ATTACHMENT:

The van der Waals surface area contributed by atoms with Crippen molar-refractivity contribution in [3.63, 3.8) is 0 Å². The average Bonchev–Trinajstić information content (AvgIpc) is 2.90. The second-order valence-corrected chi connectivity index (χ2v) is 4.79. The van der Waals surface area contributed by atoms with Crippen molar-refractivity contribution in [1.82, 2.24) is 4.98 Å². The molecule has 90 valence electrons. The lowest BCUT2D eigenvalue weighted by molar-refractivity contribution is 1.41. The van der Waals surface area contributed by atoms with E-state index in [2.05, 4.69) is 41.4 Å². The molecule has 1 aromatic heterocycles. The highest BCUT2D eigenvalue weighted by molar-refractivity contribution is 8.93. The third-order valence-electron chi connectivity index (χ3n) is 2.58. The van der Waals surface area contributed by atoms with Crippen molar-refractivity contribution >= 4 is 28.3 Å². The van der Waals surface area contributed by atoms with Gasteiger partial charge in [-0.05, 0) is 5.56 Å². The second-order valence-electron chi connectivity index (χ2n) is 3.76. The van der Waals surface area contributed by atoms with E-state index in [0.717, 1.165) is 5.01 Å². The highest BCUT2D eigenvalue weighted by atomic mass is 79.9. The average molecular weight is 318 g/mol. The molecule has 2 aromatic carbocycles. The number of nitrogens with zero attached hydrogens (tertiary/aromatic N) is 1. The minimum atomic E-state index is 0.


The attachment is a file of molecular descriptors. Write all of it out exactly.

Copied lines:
The van der Waals surface area contributed by atoms with Crippen molar-refractivity contribution in [3.63, 3.8) is 0 Å². The average Bonchev–Trinajstić information content (AvgIpc) is 2.90. The second-order valence-corrected chi connectivity index (χ2v) is 4.79. The van der Waals surface area contributed by atoms with Crippen molar-refractivity contribution in [1.82, 2.24) is 4.98 Å². The molecule has 90 valence electrons. The lowest BCUT2D eigenvalue weighted by molar-refractivity contribution is 1.41. The van der Waals surface area contributed by atoms with E-state index in [2.05, 4.69) is 41.4 Å². The molecule has 1 aromatic heterocycles. The highest BCUT2D eigenvalue weighted by molar-refractivity contribution is 8.93. The third-order valence-electron chi connectivity index (χ3n) is 2.58. The van der Waals surface area contributed by atoms with Crippen molar-refractivity contribution >= 4 is 28.3 Å². The van der Waals surface area contributed by atoms with Gasteiger partial charge in [-0.05, 0) is 5.56 Å². The second-order valence-electron chi connectivity index (χ2n) is 3.76. The van der Waals surface area contributed by atoms with E-state index in [0.717, 1.165) is 5.01 Å². The highest BCUT2D eigenvalue weighted by atomic mass is 79.9. The average molecular weight is 318 g/mol. The molecule has 2 aromatic carbocycles. The number of nitrogens with zero attached hydrogens (tertiary/aromatic N) is 1. The minimum atomic E-state index is 0.